This PDF is the current document as it appeared on Public Inspection on 12/12/2013 at 08:45 am.
U.S. International Trade Commission.Start Printed Page 75943
Notice is hereby given that the U.S. International Trade Commission has determined to review in part a final initial determination (“ID”) issued by the presiding administrative law judge (“ALJ”), finding a violation of section 337 of the Tariff Act of 1930, 19 U.S.C. 1337, in this investigation.Start Further Info
FOR FURTHER INFORMATION CONTACT:
Robert Needham, Office of the General Counsel, U.S. International Trade Commission, 500 E Street SW., Washington, DC 20436, telephone (202) 708-5468. Copies of non-confidential documents filed in connection with this investigation are or will be available for inspection during official business hours (8:45 a.m. to 5:15 p.m.) in the Office of the Secretary, U.S. International Trade Commission, 500 E Street SW., Washington, DC 20436, telephone (202) 205-2000. General information concerning the Commission may also be obtained by accessing its Internet server (http://www.usitc.gov). The public record for this investigation may be viewed on the Commission's electronic docket (EDIS) at http://edis.usitc.gov. Hearing-impaired persons are advised that information on this matter can be obtained by contacting the Commission's TDD terminal on (202) 205-1810.End Further Info End Preamble Start Supplemental Information
The Commission instituted this investigation on June 8, 2012, based on a complaint filed by Nokia Corp., Nokia Inc., and Intellisync Corp. (collectively, “Nokia”). 77 FR 34063-64. The Commission's notice of investigation named as respondents HTC Corporation; HTC America, Inc. (together, “HTC”); and Exedea, Inc. (“Exedea”). Id. Prior to receiving the complaint and notice of investigation, counsel for Exedea announced that Exedea had dissolved as a legal entity. The complaint and notice of investigation sent to Exedea were returned as undeliverable, and no further action was taken to serve Exedea. The Office of Unfair Import Investigations did not participate in this investigation.
Originally, Nokia asserted numerous claims from nine patents against HTC. Throughout the course of the investigation, several IDs terminated the investigation with respect to various patents and claims. See Order No. 9 (Feb. 7, 2013) (terminating the investigation with respect to U.S. Patent No. 7,366,529 because the patent was covered by an arbitration agreement), not reviewed (Mar. 11, 2013); Order No. 10 (Apr. 12, 2013) (terminating the investigation with respect to U.S. Patent Nos. 7,106,293; 6,141,664; and 7,209,911 patents based on Nokia's motion to withdraw the patents), not reviewed (Apr. 30, 2013); Order No. 14 (May 14, 2013) (terminating the investigation with respect to U.S. Patent No. 6,728,530 based on Nokia's motion to withdraw the patent), not reviewed (May 29, 2013); Order No. 33 (June 13, 2013) (terminating the investigation with respect to U.S. Patent No. 5,570,369 based on Nokia's motion to withdraw the patent), not reviewed (July 12, 2013). By the time of the final ID, Nokia asserted only claim 1 of U.S. Patent No. 5,884,190 (“the '190 patent”); claims 6, 8, 10, and 11 of U.S. Patent No. 6,393,260 (“the '260 patent”); and claims 2, 18, 19, 21, and 23 of U.S. Patent No. 7,415,247 (“the '247 patent”).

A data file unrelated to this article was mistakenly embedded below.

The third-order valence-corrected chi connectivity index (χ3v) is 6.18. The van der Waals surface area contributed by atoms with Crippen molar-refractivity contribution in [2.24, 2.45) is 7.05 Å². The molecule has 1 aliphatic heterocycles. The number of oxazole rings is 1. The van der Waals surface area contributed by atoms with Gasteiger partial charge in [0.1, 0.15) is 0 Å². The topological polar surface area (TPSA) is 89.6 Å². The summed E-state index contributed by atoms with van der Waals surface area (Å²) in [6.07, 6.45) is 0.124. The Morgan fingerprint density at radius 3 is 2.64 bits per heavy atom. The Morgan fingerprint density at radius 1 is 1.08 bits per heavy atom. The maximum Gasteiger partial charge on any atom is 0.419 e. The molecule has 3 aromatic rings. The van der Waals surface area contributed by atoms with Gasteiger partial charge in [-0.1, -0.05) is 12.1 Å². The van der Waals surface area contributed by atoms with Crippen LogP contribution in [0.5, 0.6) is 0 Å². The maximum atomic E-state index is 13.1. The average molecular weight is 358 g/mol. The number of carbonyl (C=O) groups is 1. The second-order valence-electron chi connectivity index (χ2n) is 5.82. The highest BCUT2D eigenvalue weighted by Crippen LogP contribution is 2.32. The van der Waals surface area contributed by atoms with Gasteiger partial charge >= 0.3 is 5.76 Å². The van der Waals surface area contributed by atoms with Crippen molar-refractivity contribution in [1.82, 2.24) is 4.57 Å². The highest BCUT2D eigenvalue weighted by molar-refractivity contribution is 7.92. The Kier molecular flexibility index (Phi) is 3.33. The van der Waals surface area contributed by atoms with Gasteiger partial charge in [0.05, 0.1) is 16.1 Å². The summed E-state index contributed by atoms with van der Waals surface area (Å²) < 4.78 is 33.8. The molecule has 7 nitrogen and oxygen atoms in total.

On May 2, 2013, the ALJ issued an initial determination (Order 13) finding that HTC could not establish its defense of patent exhaustion. Nokia and HTC both petitioned for review of Order 13. On June 4, 2013, the Commission determined to review Order 13, and stated that it would render its final disposition on Order 13 in conjunction with the final disposition of the final initial determination in this investigation. Accordingly, Order 13 remains under review.
On September 23, 2013, the presiding ALJ issued his final ID, finding a violation of section 337 with respect to claims 6, 8, 10, and 11 of the '260 patent and claims 18, 19, 21, and 23 of the '247 patent, and finding no violation with respect to the '190 patent and claim 2 of the '247 patent. The ALJ recommended that a limited exclusion order issue against all infringing articles imported, sold for importation, or sold after importation by HTC. The ALJ also recommended that a cease-and-desist order issue against HTC.
On October 23, 2013, HTC filed a petition for review challenging several grounds for the ALJ's determination that HTC violated section 337. On October 31, 2013, Nokia filed a response in opposition to HTC's petition.